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Sailor born in Berthoud died at Pearl Harbor

July 03, 2019 | Local News

By Mark French

The Surveyor

The Defense POW/MIA Accounting Agency (DPAA) announced in January this year that the remains of a World World War II veteran born in Berthoud had been identified. The veteran, David Leland Kesler, lost his life on the USS Oklahoma during the Japanese bombing of Pearl Harbor on December 7, 1941. The Berthoud Historical Society was caught off guard by the news since long-time local historian Helen McCarty Fickel had made a point to identify the Berthoud men and women who served in both world wars. Why Kesler’s name did not appear on Fickel’s lists was a mystery.

The 23-year-old Kesler, a sailor ranked Baker 2nd Class, was among 429 sailors who lost their lives on the ship. Ironically Kesler’s younger brother Gerald was also on board the USS Oklahoma but he was among 32 sailors that managed to survive. Sadly Gerald Kesler was reassigned to the USS Northampton only to lose his life during the Battle of Tassafronga on November 30, 1942.

Photo courtesy of the Department of Defense – David L. Kesler

After learning that David Kesler had been born in Berthoud, local historical society directors Joyce Chaput and Mark French set out to uncover his story. Through Chaput’s extensive genealogical research and several hours spent by French digging through old newspapers the saga of the Kesler family’s life in the Berthoud area began to take shape.

David L. Kesler’s grandfather, Oaty Kesler, brought the family to Berthoud from Texas in February 1906. Kesler came to farm a half-section of land located northeast of Berthoud that was owned by his cousin W.T.W. “Alphabet” Smith. Kesler was 51 years of age at the time and was accompanied by his second wife Mary and children Dupey, Ernest, Taylor, and Eula. 

In September 1914 Oaty Kesler’s third son, Taylor was married to Miss Eva Merrick. A son, David Leland Kesler, was born to them in August 1918, most likely at home rather than in a hospital. The Berthoud Bulletin did not announce the birth of David Kesler. However, on August 30, 1918, the newspaper noted, “Mrs. J.A. Merrick of Federal, Wyoming, is visiting her daughter, Mrs. Taylor Kesler. She came down to see the new grandson.”

Prior to David Kesler’s birth his father had taken the first step in beginning a life beyond Berthoud by purchasing land adjoining his father’s-in-law ranch near Federal, Wyoming (west of Cheyenne). By the time Taylor and Eva Kesler settled on their Wyoming ranch in February 1919 their son David was less than six months in age.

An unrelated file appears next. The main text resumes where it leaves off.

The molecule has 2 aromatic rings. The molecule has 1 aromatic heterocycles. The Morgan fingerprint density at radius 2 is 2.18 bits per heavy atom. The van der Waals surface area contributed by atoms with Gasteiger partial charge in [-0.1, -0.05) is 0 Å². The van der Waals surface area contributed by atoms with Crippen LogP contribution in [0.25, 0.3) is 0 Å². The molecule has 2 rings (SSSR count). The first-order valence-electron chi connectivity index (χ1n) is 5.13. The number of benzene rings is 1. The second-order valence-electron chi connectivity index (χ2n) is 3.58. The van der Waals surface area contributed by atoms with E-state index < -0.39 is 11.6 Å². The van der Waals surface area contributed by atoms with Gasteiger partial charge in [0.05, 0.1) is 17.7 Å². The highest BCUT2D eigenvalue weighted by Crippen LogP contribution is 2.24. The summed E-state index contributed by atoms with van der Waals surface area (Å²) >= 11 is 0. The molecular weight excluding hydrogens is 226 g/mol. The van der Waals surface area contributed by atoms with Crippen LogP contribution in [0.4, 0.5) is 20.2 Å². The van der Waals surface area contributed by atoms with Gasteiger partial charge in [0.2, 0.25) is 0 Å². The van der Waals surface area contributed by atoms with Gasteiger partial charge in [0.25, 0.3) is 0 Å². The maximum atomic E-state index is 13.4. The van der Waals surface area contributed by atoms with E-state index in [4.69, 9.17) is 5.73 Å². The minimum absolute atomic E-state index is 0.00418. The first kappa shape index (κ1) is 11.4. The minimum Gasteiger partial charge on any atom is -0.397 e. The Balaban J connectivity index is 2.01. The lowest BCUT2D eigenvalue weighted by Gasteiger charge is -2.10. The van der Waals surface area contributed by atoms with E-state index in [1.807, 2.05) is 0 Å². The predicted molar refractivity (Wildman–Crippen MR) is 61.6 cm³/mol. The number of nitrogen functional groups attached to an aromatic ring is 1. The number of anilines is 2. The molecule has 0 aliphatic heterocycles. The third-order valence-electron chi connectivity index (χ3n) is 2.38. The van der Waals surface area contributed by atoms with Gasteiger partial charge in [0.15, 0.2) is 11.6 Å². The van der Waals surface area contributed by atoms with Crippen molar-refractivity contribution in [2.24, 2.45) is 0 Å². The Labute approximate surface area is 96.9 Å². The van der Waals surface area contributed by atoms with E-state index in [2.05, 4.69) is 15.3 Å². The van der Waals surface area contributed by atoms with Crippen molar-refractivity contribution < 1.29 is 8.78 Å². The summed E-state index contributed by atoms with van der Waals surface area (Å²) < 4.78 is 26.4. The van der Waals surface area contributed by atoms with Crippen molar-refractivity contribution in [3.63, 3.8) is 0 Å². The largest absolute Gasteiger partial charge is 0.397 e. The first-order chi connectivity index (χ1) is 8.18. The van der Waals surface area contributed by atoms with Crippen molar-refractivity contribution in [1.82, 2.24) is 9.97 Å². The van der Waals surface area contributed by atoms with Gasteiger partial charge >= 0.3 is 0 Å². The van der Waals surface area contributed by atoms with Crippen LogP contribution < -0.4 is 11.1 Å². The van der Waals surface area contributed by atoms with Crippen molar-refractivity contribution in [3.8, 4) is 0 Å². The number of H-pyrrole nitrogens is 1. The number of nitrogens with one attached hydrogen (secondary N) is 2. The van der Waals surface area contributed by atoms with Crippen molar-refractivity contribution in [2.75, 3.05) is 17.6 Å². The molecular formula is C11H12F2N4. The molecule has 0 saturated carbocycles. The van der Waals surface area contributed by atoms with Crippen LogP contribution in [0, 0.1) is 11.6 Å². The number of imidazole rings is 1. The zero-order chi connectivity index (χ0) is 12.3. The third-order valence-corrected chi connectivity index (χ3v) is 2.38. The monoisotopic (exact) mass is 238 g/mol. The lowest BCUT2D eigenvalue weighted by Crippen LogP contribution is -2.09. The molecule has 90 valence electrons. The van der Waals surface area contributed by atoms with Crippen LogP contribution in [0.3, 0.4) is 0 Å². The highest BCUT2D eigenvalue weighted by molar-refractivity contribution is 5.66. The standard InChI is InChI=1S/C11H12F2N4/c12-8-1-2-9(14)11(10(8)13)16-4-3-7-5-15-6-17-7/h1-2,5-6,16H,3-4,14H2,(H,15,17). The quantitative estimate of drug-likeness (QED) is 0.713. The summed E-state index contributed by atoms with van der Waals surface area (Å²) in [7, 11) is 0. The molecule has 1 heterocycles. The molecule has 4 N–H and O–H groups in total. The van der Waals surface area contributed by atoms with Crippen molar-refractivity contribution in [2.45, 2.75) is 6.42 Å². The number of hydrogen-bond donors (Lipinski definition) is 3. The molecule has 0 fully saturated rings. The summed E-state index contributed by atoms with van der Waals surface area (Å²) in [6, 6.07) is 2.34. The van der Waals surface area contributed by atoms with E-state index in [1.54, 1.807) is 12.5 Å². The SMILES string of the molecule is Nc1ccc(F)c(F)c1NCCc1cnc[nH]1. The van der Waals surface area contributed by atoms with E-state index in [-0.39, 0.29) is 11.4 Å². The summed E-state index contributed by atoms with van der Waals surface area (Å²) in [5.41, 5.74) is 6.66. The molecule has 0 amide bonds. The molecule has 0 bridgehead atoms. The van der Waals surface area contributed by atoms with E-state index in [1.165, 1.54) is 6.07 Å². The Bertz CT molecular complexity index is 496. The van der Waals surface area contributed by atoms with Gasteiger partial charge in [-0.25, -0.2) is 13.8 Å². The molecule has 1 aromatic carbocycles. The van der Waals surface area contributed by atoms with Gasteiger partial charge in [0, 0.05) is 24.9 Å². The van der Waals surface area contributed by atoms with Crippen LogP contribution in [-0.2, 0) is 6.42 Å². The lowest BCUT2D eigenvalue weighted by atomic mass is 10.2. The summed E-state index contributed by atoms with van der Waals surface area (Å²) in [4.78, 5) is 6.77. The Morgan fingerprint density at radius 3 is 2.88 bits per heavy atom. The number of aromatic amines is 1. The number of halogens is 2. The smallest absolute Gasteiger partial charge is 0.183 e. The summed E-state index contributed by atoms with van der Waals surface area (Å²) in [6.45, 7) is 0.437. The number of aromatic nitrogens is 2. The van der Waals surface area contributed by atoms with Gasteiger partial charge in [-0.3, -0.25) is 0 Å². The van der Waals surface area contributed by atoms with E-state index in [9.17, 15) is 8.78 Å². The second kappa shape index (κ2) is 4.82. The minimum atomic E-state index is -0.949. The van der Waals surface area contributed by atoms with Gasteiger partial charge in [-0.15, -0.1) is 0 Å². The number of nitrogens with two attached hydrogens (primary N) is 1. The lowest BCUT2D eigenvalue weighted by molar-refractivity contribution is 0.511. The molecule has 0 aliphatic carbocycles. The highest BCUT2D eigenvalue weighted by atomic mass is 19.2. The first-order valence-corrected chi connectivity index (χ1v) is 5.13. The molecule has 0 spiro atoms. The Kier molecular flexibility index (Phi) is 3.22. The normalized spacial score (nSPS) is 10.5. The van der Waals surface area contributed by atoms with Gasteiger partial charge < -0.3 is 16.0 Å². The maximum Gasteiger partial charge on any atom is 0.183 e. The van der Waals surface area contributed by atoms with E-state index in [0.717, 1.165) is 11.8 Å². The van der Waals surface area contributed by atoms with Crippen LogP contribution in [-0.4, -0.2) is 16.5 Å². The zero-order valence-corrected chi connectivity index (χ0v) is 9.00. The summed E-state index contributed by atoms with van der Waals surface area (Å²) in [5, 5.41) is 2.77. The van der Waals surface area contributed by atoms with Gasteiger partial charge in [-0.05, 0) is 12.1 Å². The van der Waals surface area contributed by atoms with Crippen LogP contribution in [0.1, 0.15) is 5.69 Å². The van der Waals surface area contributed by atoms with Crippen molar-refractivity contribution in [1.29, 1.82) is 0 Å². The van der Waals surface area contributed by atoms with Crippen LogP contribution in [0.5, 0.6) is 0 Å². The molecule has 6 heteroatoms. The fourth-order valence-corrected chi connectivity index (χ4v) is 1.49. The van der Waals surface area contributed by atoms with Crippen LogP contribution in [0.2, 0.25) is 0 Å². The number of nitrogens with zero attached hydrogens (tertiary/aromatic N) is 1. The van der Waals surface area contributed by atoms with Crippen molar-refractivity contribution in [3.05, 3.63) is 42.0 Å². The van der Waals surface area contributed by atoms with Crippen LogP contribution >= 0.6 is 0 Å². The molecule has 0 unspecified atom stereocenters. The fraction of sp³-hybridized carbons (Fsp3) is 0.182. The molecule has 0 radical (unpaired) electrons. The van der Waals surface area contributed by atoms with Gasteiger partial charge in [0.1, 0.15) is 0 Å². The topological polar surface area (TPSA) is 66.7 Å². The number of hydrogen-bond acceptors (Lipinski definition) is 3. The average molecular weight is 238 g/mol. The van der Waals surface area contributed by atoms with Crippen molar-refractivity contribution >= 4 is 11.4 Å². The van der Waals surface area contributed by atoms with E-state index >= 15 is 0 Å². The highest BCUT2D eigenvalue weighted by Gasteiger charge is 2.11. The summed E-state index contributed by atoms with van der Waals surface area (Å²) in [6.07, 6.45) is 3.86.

Since historian Helen McCarty Fickel compiled rosters of local men and women who came of age in Berthoud before they entered military service Kesler’s name escaped her lists.

From there Ms. Chaput fleshed out the story of David Kesler from census and military records. In 1930 he was living with his parents and three siblings in Loveland, Colorado. Census records from 1935 show that the Kesler family was living near North Platte, Nebraska, where 20-year-old David enlisted in the Navy on August 17, 1938, and his younger brother Gerald joined on April 19, 1939.  

Both boys were eventually assigned to the USS Oklahoma that was stationed in Bremerton, Washington. In Bremerton in August 1940 David Kesler was married to Mary Phillips with Gerald serving as witness.

On December 7, 1941, a date that President Franklin D. Roosevelt described as the “day that will live in infamy,” David Kesler and hundreds of his fellow shipmates on the USS Oklahoma lost their lives in the Japanese sneak attack on Pearl Harbor.

David Leland Kessler’s time living in Berthoud was brief—possibly five or six months before his father relocated his wife and baby to a ranch near Federal, Wyoming.

For almost 80 years Kesler’s remains were interred in a cemetery in Hawaii. In 2015 the United States Deputy Secretary of Defense directed remains associated with the USS Oklahoma to be disinterred and undergo DNA analysis. Kesler’s remains were identified so his name on a monument in the Court of the Missing at the National Memorial Cemetery at the Punchbowl on Oahu. Hawaii, will receive a rosette to indicate that he has been accounted for. 

David Kesler spent the first few months of his life in Berthoud. Now the mystery surrounding his birthplace has also been put to rest.

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